‘Next week’ before impact of midlands Covid-19 restrictions becomes clear

Dr Ronan Glynn was commenting on the latest Covid-19 figures, which confirmed 35 new cases and one further death.
‘Next week’ before impact of midlands Covid-19 restrictions becomes clear
Ronan Glynn: 'It is important to look at the wider trends we see in this disease in Ireland for context, and not simply one day’s figures in isolation.' Picture: Gareth Chaney/Collins 

It will be next week before health officials can say if the current Covid-19 outbreak in the midlands is under control, the Acting Chief Medical Officer at the Department of Health has said.

Dr Ronan Glynn was commenting on the latest Covid-19 figures, which confirmed 35 new cases and one further death.

The majority of new cases were under the age of 45 and were linked to existing outbreaks or close contacts of a confirmed case; five were spread through community transmission.

There are now 26,801 confirmed cases and 1,773 Covid-19 fatalities to date.

“The number of confirmed cases notified to us daily is likely to rise and fall this week," said Dr Glynn. 

"It is important to look at the wider trends we see in this disease in Ireland for context, and not simply one day’s figures in isolation.”

It will be next week before we see if measures introduced last weekend in Kildare, Laois, and Offaly have had the desired effect in suppressing Covid-19 in these areas and minimising community transmission.

On Tuesday, the Government confirmed it has begun drawing up a fresh plan to chart the country through further challenges over the next six to nine months and will also begin weekly Covid-19 testing in meat plants and direct provision centres nationwide.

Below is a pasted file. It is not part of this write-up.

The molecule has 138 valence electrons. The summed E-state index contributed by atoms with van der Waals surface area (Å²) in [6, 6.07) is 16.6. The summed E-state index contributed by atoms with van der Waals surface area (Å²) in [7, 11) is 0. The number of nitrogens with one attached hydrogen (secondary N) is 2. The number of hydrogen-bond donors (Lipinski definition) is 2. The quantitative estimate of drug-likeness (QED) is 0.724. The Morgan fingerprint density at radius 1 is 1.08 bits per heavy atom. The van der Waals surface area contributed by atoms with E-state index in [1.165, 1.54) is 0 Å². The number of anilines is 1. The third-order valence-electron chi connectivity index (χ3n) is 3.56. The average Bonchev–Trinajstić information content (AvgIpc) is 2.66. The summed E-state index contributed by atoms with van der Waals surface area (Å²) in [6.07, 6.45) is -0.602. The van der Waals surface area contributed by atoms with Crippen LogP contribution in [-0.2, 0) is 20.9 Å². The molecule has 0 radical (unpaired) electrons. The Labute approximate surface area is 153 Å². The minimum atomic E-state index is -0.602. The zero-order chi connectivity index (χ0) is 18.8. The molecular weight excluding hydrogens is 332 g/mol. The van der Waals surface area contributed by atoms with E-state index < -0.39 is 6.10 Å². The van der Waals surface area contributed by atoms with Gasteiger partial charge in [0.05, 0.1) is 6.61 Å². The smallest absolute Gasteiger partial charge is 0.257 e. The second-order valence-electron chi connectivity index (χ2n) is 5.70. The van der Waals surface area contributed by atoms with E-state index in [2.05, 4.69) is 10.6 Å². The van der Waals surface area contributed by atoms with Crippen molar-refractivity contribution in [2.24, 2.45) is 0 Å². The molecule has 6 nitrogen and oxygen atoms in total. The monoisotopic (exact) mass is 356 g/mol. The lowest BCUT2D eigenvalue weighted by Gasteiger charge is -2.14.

The medium-term plan was discussed at a meeting of the Cabinet sub-committee on Covid-19 on Tuesday, which heard that the incidences of community transmission remained stable.

The figures come as the HSE confirmed a Covid-19 outbreak on a 31-bed ward at Naas General Hospital in Co Kildare but said patients had not tested positive for the virus. 

The ward is now closed to new admissions and an outbreak control team has been undertaking testing and contact tracing.

There are also reports that several of the 36 cases of Covid-19 identified in Limerick in the last fortnight are linked to a house party in Co Clare.

Separately, O’Brien Fine Foods confirmed that it hopes to begin a phased reopening of its plant at Timahoe in Co Kildare on August 24, subject to HSE approval.

In a statement, the company, one of four meat plants with Covid-19 outbreaks in the midlands, said testing of employees began on Tuesday and would be repeated next week.

“We are adopting a slow, controlled and phased approach to reopening with normal operations due to resume from 24 August," said the company. 

"Minimal warehousing operations, as approved by the HSE will continue at significantly reduced capacity levels.

This sudden spike is difficult to comprehend for all of us and we will continue to take every necessary action to address it in full.

Meanwhile, immunology expert Professor Tómas Ryan warned that if there are further cases of Covid-19 in the counties of Laois, Offaly, and Kildare, it would be necessary to extend the restrictions to four to six weeks.

The Trinity College professor told Newstalk Breakfast that two weeks of restrictions may not be sufficient to contain the current outbreak in the midlands.

 “I can’t see how two weeks will be sufficient to contain this,” said Prof Ryan.

A regional approach is the way to go, he said, suggesting a traffic light system of zones that would allow some counties to open up if they did not have cases for over two weeks.

“This system has been used in other countries and it worked very well. The evidence is that using the green zone system can flatten the curve.” 

The World Health Organisation said countries were correct to put in place local lockdowns instead of countrywide measures.

It comes as the global number of Covid-19 cases has reached 20m and the number of fatalities worldwide looks set to surpass 750,000 in the near future, according to the Johns Hopkins University Coronavirus Resource Centre.

More than 400,000 people across counties Kildare, Laois, and Offaly are impacted by the local Covid-19 containment restrictions announced last Friday. The measures will remain in place until August 22 at least.

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